Many foreign critics of this seemingly indifferent China policy often fail to account for two fundamental constituents of Germany’s China policy.
One, Angela Merkel personally was influenced by the experience of Ostpolitik – former Chancellor Willy Brandt’s ultimately successful Cold War doctrine of closer engagement with the communist East, advocating “change through rapprochement and trade” rather than confrontation. In this tradition, Merkel always resisted international pressure, rejecting containment in favor of “change through trade and engagement.”
Second, post-war Germany has un-learned geopolitics and strategic calculations – at least beyond its immediate neighborhood. Thinking in strategic terms and engaging in geopolitical balancing is alien to most Germans, who have grown accustomed to outsourcing their security to NATO and the United States – a tendency that Washington had actively encouraged for much of Europe’s post-World War II history. Instead, modern Germans see their country as an economic and normative powerhouse, not a security actor. This seeps into the DNA of Germany’s political culture.
A “Traffic-Light” Reset
Although it is yet unclear who will succeed Merkel as chancellor, the likeliest bet is a so-called “traffic light” coalition government of the SPD, Greens, and FDP, led by Chancellor Olaf Scholz of the SPD.
Should this materialize, as seems likely, critics of Merkel’s somewhat blasé attitude toward Beijing can rest assured that it will retire with her.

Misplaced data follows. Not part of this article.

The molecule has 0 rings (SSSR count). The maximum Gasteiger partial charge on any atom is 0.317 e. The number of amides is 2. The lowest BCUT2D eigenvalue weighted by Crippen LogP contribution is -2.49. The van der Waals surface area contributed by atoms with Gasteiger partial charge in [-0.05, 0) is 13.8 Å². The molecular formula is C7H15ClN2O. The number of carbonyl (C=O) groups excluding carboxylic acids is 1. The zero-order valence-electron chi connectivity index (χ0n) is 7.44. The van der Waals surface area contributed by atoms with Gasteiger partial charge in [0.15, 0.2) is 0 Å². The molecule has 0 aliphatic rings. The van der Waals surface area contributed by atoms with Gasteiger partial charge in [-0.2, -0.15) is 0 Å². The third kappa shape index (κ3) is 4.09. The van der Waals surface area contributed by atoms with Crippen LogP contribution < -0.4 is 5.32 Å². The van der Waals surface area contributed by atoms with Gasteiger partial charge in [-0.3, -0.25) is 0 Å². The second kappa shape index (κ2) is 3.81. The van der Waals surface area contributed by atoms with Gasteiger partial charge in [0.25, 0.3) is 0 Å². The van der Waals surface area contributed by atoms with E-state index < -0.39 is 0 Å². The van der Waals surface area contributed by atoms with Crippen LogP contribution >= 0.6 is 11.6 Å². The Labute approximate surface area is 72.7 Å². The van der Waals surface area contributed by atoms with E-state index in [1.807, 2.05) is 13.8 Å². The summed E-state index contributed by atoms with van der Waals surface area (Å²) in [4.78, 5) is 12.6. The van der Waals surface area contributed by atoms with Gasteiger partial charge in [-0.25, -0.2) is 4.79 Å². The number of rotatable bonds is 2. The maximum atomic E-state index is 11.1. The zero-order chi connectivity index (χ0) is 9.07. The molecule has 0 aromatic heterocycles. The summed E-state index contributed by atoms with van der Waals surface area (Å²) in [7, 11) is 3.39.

First, Merkel’s retirement will reduce the chancellery’s foreign policy authority – which used to drive China policy – and transfer some power back to the foreign affairs ministry. Under a new foreign minister – Green leader Annalena Baerbock seems most probable – we can expect the ministry to reassert itself and design a Green human-rights-led, normative foreign policy profile.
Second, a “traffic-light” government is ideologically uniquely well-placed to re-evaluate and rethink how to reconcile Germany’s economic imperative with current geopolitical dynamics and international norms. The center-right, market-liberal FDP will balance well the center-left agenda of the SPD and Greens.
Lastly, despite their ideological differences, especially the Greens and FDP share the intent to take a stronger stance on China (and Russia). Leading figures from both parties have frequently urged a harder line on China, and their election manifestos anchor this rhetoric in official party agendas.
The new trilateral security pact AUKUS (uniting Australia, the U.K., and the U.S.) puts Germany in a difficult position, and it serves as a pertinent reminder that Berlin cannot continue to indefinitely postpone the question it least likes to ask: Where to position Germany within the unfolding great power competition?
If a new government fails to anchor its China policy in a broader strategy for the future, events and challenges will soon overtake Berlin’s capacity to manage them. In the light of the center-left’s pacifist base, Germany will not become a “hawkish” balancer of Chinese power. But a “traffic-light” government has a unique opportunity to align more closely with Germany’s partners and work toward a united transatlantic position on the challenges posed by Beijing.